Here’s a pair of airplanes you don’t often see in the same picture: the giant Antonov AN-124 and the even rarer Boeing 747 Dreamlifter. Ernie Borjon was in the right place at the right time to see the Russian freighter take off while its smaller (not by much) rival sat on the ramp. The combined weight of these two heavy haulers is over 1.5 million pounds!
The Richard Collins family has once again partnered with Sporty’s to offer The Richard Collins Writing Prize for Young Pilots. To qualify, the writer must be a pilot (including student pilot) who is 24 years of age or younger. The article must be original, not previously published, and no longer than 1,500 words. The topic should be an event that changed or shaped the author’s flying.
“Once-in-a-lifetime. Bucket list. Wish list.” Terms we often use to describe an out of the ordinary, incredible experience. While we toss these terms around quite frequently, how often do we actually experience something that deserves the moniker “once-in-a-lifetime?” I’m sure you’ll agree it’s pretty rare. Recently I participated in a genuine bucket list experience.
I was trying to fly home to Cincinnati, Ohio, from Pittsburgh, Pennsylvania at the end of 2019, and the weather wasn’t great. The screenshots here are the actual ones I was looking at as I sat in the lobby in Pittsburgh, making my go/no-go decision. I’ll share the weather briefing, then ask you to add your comment about what you would do. Then, at the end, I’ll reveal what my decision was and what my thought process was.
During my 45 years of observing and writing about aviation, pilot upset training is a topic that has waxed and waned. For the past few years the idea of learning how to recover from an extreme attitude is in ascendance. But the reason upset training emphasis falls in and out of favor is because it just doesn’t work.
Composite wings are good for a lot of things. While low drag is first on the list, they also do a great job of reflecting the colors of the sky, as this photo from Tim Crawford shows. The pinks and oranges from the sun are visible above, while the glowing lights of Detroit are visible below. Even better? This photo was taken on Tim’s wife’s first general aviation flight.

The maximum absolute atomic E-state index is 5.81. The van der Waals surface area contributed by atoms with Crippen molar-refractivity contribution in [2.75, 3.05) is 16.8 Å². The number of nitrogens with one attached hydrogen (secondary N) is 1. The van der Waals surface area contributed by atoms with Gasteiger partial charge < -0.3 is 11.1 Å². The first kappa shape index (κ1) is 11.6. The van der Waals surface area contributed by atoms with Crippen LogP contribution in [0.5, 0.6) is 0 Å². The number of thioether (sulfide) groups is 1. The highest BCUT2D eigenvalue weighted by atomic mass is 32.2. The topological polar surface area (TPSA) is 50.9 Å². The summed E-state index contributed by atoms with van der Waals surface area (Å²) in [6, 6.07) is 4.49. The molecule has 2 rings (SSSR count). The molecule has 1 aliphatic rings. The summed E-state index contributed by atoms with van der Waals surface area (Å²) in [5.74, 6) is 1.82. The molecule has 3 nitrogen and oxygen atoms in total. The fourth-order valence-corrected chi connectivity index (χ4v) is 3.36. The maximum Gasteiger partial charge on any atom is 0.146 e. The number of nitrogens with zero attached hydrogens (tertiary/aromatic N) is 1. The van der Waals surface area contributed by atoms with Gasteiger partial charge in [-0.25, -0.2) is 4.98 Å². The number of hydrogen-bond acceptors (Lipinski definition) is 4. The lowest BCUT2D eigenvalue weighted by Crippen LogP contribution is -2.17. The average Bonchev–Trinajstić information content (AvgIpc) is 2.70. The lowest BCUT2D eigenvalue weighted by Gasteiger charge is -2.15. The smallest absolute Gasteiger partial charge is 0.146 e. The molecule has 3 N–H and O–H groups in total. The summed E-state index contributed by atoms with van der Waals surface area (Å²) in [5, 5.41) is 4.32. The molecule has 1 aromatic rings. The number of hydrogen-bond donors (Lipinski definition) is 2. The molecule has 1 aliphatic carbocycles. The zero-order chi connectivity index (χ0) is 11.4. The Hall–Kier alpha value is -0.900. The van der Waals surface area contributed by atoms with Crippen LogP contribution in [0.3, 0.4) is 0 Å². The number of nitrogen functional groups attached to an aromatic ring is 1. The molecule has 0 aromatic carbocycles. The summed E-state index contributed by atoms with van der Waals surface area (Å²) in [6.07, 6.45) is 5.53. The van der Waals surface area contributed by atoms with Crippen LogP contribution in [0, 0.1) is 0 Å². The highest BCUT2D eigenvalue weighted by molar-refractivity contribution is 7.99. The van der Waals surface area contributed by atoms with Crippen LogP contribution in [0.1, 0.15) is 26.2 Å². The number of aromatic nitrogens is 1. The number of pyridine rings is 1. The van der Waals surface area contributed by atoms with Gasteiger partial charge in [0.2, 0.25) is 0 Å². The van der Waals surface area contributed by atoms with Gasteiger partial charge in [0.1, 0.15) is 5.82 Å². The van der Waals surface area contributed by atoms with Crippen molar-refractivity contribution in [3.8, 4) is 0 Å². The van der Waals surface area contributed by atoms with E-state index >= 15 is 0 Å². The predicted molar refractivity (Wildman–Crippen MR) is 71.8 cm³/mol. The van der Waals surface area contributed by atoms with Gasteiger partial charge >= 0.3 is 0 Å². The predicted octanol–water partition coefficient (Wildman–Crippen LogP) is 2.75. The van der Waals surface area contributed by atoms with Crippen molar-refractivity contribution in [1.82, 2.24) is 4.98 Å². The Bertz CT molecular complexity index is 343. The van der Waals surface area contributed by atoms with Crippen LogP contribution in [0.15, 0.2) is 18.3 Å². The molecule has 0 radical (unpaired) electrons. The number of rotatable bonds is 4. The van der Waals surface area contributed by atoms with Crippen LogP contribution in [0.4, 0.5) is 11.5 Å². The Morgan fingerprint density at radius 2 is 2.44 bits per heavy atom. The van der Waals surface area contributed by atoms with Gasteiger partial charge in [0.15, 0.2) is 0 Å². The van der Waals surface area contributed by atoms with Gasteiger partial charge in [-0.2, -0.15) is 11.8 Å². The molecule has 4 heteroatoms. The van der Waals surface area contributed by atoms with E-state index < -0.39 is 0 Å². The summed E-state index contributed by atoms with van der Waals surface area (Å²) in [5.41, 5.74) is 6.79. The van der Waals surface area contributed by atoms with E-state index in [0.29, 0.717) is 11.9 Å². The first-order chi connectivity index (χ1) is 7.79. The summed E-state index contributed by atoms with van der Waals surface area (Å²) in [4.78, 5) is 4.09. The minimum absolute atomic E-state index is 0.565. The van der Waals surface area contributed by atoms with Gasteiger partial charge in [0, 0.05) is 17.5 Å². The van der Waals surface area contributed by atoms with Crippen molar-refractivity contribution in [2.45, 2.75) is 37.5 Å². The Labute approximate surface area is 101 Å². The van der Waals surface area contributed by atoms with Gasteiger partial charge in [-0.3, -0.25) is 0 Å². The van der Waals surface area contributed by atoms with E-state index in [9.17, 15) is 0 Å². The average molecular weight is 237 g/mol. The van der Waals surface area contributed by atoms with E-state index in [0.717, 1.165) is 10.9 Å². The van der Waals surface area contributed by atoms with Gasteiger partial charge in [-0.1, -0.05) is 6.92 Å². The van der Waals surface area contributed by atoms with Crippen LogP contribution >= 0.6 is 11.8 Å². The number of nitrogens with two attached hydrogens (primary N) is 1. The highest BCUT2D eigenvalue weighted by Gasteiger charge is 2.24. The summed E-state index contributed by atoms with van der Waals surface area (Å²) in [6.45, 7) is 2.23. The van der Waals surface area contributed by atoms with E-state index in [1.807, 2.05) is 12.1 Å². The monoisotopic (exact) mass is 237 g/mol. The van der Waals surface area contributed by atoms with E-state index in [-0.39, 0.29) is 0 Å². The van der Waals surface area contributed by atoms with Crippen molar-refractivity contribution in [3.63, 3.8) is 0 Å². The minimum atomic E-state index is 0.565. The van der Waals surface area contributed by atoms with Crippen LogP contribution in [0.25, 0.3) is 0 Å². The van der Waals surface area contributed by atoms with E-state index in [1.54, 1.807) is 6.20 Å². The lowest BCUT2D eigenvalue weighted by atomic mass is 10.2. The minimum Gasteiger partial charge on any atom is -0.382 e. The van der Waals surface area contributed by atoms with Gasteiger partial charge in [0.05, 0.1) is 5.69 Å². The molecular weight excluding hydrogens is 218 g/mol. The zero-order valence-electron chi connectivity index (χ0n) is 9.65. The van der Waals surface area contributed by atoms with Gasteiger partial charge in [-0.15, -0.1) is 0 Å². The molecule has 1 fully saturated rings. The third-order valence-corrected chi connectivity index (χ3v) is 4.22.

I was taught to look ahead towards the end of the runway in the flare. Joe didn’t flare at all. He cut the power and the plane fell, the main gear with its large rubber tires hitting hard and bouncing 15 or 20 feet in the air. Joe pushed the yoke forward and we hit again, ballooning higher this time. “Go around power, Joe!” I yelled. But, no. Joe ignored me.
Not long after I had checked the weather on the club computer, I heard something through the open door. I rushed outside and saw a magnificent Spitfire passing by the tower, at high speed and low altitude. I was told that warbirds would be returning from an airshow that had taken place south of Paris, and that some of them would land in Le Touquet before getting back to their home base in the UK.
Around major airports, vectors to final on an instrument approach are the norm. But outside radar coverage it’s common to fly a procedure turn to start an approach. This video tip reviews the basics of this maneuver, including when it’s required, what shape these turns take, and why the winds aloft matter. It’s a great 3-minute review for any instrument pilot.
I’m not big on New Year’s resolutions, but if I had to commit to one for 2020 it would be to spend more time traveling and less time as a tourist. That might sound like a distinction without a difference, but I believe the change in mindset is profound—especially for a pilot.
The most famous decision pilots make happens before we even get airborne: to go or not to go? But after a busy summer of flying, I have learned that this is actually one of the easiest decisions in aviation. Saying “no” may be stressful when you’re on the ground, desperate to fly, but it’s much harder once you’re in the air. Call it plan continuation bias or get-there-itis; whatever the name, it is a worthy opponent.
The good news is technology like datalink weather has made it a lot easier to manage convective weather. With ADS-B on my iPad or SiriusXM on my panel, it’s fairly simple to avoid the worst weather; it just takes patience and discipline to go all the way around it. Since most of my cross country flights are IFR, those long deviations require a lot of coordination with Air Traffic Control.